On a superficial note, since removing wheat from my diet, I have noticed that I am having a much easier time attaining my “six-pack”. I’ve got good abdominal tone but have had difficulty getting a really “cut” look. Without the wheat, the cuts are finally showing, so perhaps there is something to the book’s titular assertion.

    • Darya Pino says:

      Most people benefit immensely (and lose weight) from cutting out processed foods like flour. If you’re looking for even less inflammation, try cutting out sugar and dairy too. Vegetables have the opposite effect 🙂

      • Ian says:

        Absolutely, I avoid dairy like the plague. I also minimize sugar as much as possible, even though I know it can “hide” in pre-made foods and restaurant fare. As for vegetables, I ate half a head of cauliflower for lunch the other day. Plain, raw cauliflower. My wife thinks I’m crazy because I often get cravings for a really good salad. My only downfall is the occasional sugar-laden candy treat, but I know my triggers for those and keep plenty of apples and oranges handy.

  13. jplsr says:

    I think that Dr. Davis’ point is that celiac disease is only the last stage of a continuum of inflammation that causes metabolic problems across the range. He believes that because modern wheat is metabolized into glucose even more quickly than table sugar it is a major contributor to the storage of visceral fat (“wheat belly”). As for his science, what science went into the decision that no testing need be done to verify the safety of the modification of wheat chromosomes for human consumption? None, because it was assumed that no testing was necessary. Although I do not have gluten sensitivity, and had already modified my diet to eliminate sugar and other simple carbohydrates, the elimination of wheat did the trick and totally stopped hypoglycemic attacks between meals.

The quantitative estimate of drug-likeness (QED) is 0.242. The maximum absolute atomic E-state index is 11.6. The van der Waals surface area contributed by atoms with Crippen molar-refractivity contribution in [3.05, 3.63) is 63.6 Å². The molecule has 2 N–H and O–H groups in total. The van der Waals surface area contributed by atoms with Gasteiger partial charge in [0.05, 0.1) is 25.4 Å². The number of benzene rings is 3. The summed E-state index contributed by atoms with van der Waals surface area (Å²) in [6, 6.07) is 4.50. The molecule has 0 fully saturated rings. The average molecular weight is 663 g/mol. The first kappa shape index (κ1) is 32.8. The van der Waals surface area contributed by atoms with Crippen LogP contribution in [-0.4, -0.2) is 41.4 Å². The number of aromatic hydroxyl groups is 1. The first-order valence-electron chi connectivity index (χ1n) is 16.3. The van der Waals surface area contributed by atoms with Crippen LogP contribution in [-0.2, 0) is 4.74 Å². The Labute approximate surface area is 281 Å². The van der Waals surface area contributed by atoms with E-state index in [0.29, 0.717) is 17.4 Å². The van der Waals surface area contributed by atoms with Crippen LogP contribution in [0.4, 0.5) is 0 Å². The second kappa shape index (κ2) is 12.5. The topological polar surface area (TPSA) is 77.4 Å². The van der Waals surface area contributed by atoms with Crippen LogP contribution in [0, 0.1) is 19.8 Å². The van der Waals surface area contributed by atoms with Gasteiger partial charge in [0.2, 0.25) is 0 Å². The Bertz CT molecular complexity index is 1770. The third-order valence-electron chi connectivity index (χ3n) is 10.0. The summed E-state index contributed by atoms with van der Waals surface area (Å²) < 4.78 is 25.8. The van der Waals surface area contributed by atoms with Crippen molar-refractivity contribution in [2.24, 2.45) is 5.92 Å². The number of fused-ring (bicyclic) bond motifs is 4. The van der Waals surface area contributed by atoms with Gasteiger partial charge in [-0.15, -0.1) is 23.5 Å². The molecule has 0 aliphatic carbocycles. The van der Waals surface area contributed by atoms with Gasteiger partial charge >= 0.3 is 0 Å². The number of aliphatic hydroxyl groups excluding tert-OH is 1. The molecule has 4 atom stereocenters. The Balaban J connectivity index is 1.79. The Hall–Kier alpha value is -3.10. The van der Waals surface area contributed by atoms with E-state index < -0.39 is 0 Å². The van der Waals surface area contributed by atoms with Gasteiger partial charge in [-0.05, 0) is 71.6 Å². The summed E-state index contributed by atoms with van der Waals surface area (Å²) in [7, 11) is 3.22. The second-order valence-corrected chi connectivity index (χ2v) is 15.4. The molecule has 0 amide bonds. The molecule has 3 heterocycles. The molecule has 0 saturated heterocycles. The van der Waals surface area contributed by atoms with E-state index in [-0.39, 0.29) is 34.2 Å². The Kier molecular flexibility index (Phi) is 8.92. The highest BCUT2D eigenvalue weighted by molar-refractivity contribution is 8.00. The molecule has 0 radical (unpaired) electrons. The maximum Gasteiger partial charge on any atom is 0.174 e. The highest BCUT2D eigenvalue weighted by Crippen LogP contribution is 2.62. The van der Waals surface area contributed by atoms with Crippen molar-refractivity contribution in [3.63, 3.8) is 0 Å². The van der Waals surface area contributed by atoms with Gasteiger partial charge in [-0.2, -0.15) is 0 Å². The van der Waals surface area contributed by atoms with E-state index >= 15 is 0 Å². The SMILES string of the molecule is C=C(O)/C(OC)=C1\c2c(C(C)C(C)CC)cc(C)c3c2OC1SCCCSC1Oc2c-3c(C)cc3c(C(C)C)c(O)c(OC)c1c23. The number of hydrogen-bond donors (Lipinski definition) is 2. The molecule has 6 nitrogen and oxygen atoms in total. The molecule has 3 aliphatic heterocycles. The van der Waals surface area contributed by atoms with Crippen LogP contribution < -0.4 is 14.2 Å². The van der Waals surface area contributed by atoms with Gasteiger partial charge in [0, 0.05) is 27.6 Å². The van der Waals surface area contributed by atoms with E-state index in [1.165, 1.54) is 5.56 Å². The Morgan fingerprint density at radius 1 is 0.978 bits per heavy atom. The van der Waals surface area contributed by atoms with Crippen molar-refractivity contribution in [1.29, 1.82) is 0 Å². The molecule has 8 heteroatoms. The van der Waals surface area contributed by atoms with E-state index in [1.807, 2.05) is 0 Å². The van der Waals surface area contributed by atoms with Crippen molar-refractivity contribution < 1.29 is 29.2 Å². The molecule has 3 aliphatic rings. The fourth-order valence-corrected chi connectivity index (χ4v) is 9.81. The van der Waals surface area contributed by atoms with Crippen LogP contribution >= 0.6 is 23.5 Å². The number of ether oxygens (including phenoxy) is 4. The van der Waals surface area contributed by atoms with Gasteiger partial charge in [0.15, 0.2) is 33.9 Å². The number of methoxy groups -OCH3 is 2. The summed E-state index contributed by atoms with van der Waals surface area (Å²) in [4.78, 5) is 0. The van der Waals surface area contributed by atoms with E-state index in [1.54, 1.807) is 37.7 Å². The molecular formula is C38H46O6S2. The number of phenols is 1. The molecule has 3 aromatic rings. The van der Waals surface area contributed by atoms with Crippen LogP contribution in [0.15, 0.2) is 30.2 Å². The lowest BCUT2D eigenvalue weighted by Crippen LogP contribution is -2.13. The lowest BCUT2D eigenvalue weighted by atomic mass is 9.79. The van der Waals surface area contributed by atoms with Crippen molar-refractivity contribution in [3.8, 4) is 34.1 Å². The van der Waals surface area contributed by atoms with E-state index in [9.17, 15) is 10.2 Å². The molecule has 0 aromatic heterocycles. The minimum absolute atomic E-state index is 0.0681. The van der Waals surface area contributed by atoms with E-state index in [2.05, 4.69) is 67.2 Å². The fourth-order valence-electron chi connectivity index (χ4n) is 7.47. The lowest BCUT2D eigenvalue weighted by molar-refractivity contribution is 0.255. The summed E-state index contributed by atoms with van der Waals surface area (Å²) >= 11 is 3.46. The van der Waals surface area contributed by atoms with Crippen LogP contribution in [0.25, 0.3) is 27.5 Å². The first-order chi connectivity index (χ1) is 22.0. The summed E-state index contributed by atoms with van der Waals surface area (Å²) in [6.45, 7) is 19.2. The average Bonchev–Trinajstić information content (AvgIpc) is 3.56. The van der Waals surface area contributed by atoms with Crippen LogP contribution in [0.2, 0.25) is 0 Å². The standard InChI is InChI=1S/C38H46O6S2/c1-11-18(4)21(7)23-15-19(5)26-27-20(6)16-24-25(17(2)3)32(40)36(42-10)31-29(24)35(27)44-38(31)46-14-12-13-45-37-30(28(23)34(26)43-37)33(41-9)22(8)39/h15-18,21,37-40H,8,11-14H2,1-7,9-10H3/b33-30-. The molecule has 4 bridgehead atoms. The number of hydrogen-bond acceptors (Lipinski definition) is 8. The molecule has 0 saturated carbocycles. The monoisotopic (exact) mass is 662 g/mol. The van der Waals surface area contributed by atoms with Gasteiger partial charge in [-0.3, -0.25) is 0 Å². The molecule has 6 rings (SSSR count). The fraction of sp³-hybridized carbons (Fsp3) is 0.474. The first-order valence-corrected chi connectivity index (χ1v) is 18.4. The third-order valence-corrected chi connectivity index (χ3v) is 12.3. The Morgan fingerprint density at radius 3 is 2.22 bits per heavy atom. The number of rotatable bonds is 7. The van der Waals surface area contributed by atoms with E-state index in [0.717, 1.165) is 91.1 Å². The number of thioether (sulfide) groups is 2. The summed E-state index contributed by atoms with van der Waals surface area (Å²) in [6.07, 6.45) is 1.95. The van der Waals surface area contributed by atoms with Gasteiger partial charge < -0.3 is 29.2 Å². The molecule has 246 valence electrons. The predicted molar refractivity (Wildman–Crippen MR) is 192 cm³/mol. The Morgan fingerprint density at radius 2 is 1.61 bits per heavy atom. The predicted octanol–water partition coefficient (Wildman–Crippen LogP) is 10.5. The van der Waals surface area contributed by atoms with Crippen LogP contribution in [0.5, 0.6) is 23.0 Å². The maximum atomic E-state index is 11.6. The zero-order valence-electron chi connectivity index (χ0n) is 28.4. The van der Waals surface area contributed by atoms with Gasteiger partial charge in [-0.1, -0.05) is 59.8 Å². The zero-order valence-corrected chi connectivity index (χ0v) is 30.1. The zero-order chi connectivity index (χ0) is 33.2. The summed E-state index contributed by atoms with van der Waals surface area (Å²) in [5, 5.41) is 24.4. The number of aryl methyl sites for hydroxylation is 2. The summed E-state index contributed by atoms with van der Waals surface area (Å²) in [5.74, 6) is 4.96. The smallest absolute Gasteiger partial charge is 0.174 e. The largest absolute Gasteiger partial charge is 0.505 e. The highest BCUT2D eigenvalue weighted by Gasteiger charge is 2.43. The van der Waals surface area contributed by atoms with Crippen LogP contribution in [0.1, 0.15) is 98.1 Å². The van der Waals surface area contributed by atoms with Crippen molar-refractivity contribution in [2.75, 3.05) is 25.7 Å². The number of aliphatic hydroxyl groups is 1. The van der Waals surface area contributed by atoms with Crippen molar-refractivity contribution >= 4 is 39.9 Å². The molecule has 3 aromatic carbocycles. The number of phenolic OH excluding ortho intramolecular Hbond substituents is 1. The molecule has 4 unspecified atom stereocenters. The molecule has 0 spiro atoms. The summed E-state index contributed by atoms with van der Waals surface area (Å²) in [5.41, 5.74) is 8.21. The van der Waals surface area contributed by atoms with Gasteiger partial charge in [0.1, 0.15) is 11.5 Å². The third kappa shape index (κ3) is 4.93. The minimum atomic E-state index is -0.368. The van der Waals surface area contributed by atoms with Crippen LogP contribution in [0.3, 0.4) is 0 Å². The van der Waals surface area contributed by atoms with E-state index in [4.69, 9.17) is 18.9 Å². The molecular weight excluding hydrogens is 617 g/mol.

What a great blog you have where we can discuss these things.

  14. Eric Wilson says:

    Agree that it’s important to note that it is in fact a continuum, not a binary “you’re allergic or you aren’t” type situation.

    My main problem with this book is he chose “modern vs. older” wheat, a hypothesis that has not yet had much scientific scrutiny. There are a huge range of other problems with wheat that DO have a lot more research to back them up that he barely touched on, if at all. The anti-wheat message was much less powerful because of this, in my opinion. I got the sense Dr. Davis was trying to differentiate himself and say something that hadn’t really been said before, for better or worse.

    Personally, I do believe I feel/think/look better while avoiding wheat, and I’m not low carb by any means (lots of sweet potatoes, bananas, etc) so it’s not a carb thing. When I do re-introduce wheat (or have an occasional beer or pastry) I always feel the effects, which for me manifest as a low-grade headache or general mental “fog.” So I try to eat wheat only when it’s truly worth it (an irresistable dessert, thanksgiving stuffing, etc).

    Is skipping wheat for everyone? I don’t know, but like Dr. Davis and Darya have said, it’s super easy and cheap to find out for yourself.